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With the one-year COVID-19 Anniversary arriving this month, it’s important to analyze how social isolation has impacted our social skills. At the beginning of lockdown, working from home had its perks. As college students, we had the option of waking up right before class started and taking lecture notes in our pajamas.

However, as time passed, college life as we knew it was disappearing. There were no more parties, no more campus events, no more exploring what Charlotte has to offer. As time progressed, face-to-face interaction diminished, along with our ability to take care of ourselves. We relied on social media apps and texting to stay in touch with our friends and family. But digital communication and isolation have proven to impact our social skills.

The Journal of Community Psychology considers social interaction to be a fundamental need, especially for development. Long-term isolation will ultimately affect mental health. With the on-going pandemic, our social needs have not been fulfilled. “Physical interactions are an essential part of human social experience, and they are particularly important for the social development of young people… this affects their ability to make quality connections, which impacts personal growth.” Coming to college is often associated with finding yourself and building relationships that last a lifetime. Unfortunately, the pandemic has interrupted those plans. The insane freshman experience referred to as “a movie” is non-existent. Upperclassmen’s plans to build upon their memories have been halted, and seniors cannot exit “with a bang.” Outside of school, it was a surreal experience to see the country shut down, leaving only essential businesses open. The scariest part was becoming scavengers trying to locate the basics like toilet paper, water and Clorox wipes. As we kissed our college life goodbye, we temporarily parted with other favorites, like getting a hot plate of food placed in front of you at a restaurant.

According to UAB News, “One impact is that the less contact we have with other people, the more we become suspicious of other people. This can make others more defensive and lead to a vicious spiral where isolation leads to suspicion which begets defensiveness, which reinforces the suspicion and leads to further isolation as a self-fulfilling prophecy.” Physical separation has led to defensiveness and apprehension when we encounter others. Whenever I go out in public, I cringe when a stranger slightly crosses the six feet indicator. I have become conscientious that the person in front of me or behind me could be a carrier of the virus. Handshakes or high-fives have become foreign, and there can never be enough hand-sanitizer. Social behavior is risky and undesirable.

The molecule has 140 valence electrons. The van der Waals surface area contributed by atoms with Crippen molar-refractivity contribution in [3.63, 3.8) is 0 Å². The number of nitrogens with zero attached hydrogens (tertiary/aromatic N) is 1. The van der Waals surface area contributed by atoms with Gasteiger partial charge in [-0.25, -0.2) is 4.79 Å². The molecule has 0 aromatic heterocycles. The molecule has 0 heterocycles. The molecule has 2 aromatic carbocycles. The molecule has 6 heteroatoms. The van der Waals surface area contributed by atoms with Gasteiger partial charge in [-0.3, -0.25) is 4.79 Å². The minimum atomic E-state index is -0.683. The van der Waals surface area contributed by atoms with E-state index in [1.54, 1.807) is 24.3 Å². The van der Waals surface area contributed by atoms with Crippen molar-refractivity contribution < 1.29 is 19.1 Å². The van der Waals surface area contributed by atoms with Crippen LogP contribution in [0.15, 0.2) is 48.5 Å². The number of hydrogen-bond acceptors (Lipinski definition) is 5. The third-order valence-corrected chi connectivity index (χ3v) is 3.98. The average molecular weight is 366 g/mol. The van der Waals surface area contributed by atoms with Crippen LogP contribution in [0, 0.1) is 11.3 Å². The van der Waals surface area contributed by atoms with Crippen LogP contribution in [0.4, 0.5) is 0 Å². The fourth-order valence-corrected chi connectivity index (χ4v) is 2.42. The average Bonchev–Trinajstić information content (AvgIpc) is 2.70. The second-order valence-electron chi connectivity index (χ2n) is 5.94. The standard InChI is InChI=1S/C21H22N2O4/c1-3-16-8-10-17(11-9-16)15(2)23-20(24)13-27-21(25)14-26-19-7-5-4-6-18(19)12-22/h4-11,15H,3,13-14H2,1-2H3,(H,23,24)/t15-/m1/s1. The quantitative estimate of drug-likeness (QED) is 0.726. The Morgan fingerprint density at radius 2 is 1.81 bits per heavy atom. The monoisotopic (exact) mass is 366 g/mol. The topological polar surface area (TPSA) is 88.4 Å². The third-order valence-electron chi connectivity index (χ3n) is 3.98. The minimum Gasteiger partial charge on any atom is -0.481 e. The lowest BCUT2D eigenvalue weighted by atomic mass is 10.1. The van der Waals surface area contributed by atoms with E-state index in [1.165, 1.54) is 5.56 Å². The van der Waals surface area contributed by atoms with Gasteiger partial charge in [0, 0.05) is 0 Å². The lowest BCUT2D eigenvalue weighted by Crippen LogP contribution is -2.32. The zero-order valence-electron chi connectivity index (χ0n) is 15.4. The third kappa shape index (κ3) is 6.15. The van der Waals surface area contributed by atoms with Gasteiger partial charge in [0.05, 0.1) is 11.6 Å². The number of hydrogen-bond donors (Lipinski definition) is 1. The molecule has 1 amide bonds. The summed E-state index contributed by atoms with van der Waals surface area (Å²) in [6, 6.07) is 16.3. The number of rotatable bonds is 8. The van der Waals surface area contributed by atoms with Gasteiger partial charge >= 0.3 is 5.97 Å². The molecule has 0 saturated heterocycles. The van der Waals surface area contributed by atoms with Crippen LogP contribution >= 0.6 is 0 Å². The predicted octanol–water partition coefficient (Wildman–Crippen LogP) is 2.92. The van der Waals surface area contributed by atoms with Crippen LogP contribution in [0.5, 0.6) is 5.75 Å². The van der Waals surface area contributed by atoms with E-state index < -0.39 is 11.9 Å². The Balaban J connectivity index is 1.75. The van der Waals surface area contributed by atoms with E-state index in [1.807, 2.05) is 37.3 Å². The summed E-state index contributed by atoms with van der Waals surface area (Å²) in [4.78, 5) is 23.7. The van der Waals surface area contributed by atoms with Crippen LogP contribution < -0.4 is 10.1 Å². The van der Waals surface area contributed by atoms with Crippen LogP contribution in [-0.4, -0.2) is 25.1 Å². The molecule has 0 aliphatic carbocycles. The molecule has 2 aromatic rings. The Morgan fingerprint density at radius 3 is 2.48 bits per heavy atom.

The pandemic has also resulted in avoidance and exclusion. Some may argue that the pandemic and digital communication has not gravely impacted social interaction because digital communications have been on the rise over the years with platforms such as Instagram, Twitter and dating apps like Tinder. Yet, digital communication has been our preeminent way of communicating for a year now. As reported by Very Well Family, the stress of a major crisis like COVID-19 increases hostility toward others along with self-preserving and self-defensive behaviors. As a result, cyberbullying has risen during the lockdown. L1ght, an organization that monitors online harassment and hate speech, found a 70% increase in cyberbullying in the early months of lockdown. They have also attributed this rise to boredom. Engaging in cyberbullying may relieve stress or gather attention that individuals may seek, even if it’s negative.

Therefore, if you are experiencing anxiety, loneliness, or becoming content with isolation, don’t feel alone. A basic need has been extremely compressed. It is normal to feel unsociable in our current climate. Just be aware that your social skills may need some practice before we reclaim “normalness.” Keep an eye on your mental health and maintain your relationships the best way you can.

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